budget tips

Should You Save or Sell Your Valuable Heirlooms?

Gold_industryThis question tends to pop up at difficult times in life. It’s not uncommon to find yourself in possession of some odd goods when a friend or relative dies. And it’s at times like these that you might be ill-equipped to manage these goods, especially if you are feeling a lot of grief at the time. There are many considerations to make, and not all of them have to do with the precious metals exchange rate that applies to your situation.

This is because many of these items will have sentimental value in addition to monetary value. People might feel guilt for trading an item that reminds them of a lost loved one for cash. But this isn’t always the way to think about it. Death happens, and memories of loved ones should be afforded a certain place in your life. But it should also be compatible with how you live. If an item, such as a piece of furniture of a painting, can be loved and displayed in your home on its own merits, not just because it belonged to a loved one, it might be a good addition to your life, as well as an appropriate reminder of your loved one. But if the item doesn’t have any value to you other than it’s sentimental value, it isn’t appropriate to sell it after a certain amount of time. In most cases, the individual who passed it on to you would rather you have security and happiness than perpetual possession of the item in question.

That aside, let’s talk money. Oftentimes, people inherit items made of precious metals, like gold, jewelry, and coins. Because these items have no function in themselves, other than to serve as placeholders for wealth/value/buying power, it makes sense to sell them when they’ll command the highest price. But when is that? Do metals like gold always increase in value?

Well, not really. Gold, for instance, has something of an inverse relationship to the standard economy. If you look at charts of gold value, you’ll notice that gold tends to be in high demand when the US economy isn’t doing so good, and vice versa. This is because gold represents inherent value, while the economy is based largely on perceived value and good will. The economy works well when people spend money without much worry. When people are worried, they don’t spend money. Keeping gold is the epitome of “not spending money”, and it’s an example of people putting their trust in something they feel might have more staying power or foundation than a particular market.

So in general, I say buy gold when the market is good, sell it when it’s down. As you can see, this would’ve worked out to great effect if you bought a bunch of gold in the hot-economy days of the 90’s and kept it till the financial crunch of 2008. But because these things are impossible to predict, and because gold doesn’t have inherent factors which determine it’s value, I generally sell gold a lot more than I buy it. And that’s how I generally treat stuff if I’m ever in a position to inherit money or goods. A lot of top finance blogs agree.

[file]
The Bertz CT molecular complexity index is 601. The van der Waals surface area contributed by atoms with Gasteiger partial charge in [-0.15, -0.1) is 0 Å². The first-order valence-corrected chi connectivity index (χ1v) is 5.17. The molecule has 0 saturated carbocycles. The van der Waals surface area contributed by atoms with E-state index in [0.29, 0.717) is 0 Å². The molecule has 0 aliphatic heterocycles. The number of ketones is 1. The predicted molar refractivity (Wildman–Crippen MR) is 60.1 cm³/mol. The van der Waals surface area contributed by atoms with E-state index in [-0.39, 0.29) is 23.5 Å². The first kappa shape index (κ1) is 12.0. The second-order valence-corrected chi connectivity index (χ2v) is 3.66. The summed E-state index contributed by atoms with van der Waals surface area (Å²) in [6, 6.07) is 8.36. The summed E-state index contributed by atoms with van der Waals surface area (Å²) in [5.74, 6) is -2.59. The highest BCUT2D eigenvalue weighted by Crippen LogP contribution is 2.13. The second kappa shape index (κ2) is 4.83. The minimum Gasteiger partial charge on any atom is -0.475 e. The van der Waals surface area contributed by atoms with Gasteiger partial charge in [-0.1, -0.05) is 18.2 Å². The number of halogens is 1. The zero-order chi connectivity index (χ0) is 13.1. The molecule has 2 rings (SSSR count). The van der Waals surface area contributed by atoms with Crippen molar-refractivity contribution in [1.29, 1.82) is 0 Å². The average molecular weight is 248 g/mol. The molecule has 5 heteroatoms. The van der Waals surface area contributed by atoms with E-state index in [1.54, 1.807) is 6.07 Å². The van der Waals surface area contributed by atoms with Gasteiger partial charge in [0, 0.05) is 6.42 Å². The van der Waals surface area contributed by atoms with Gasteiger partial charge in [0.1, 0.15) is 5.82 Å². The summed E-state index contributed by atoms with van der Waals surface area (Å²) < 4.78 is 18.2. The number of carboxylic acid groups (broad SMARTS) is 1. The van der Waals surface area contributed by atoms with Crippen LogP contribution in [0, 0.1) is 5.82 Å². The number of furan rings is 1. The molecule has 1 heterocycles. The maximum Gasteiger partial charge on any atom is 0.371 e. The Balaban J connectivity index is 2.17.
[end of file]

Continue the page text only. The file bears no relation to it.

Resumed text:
A Surprising Way To Save Money: Being More Organised

If you’re trying to save money for a new house, for a wedding, or towards anything else, then you’re probably looking at all the things you can cut out of your daily routine in order to save cash. Perhaps you can save money by eating less? Or maybe you should give up that nice gym membership?

Actually though, jumping immediately to what you can cut out of your budget is a tad premature if you haven’t first looked at your efficiency. In other words, you might not need to spend less on food if you can find a way to make the food you currently are buying last longer. And you might not need to give up your gym membership if you can get it to work with your routine a little better. Being more efficient and more organised is often a more effective way to save money, so think about that before you stop eating out at restaurants.

Become more organised, and you’ll find you save money almost without having to do anything. Here are some examples…


Switching to ‘own brand’ foods is something that many people saving towards a mortgage will be familiar with, but there may be no need.

Think for a moment about the amount of food you probably waste on a regular basis – especially if there are only one or two of you at home. Chances are that you will buy bags of carrots for a meal for example and then have half the bag go off before you get around to using the rest. You’ll probably have old salad leaves decaying in your fridge, and you’ll probably have all manner of leftovers that never get eaten. In fact it’s probably not an exaggeration to say that if you live alone or with a partner you likely waste around 30% of the food you buy.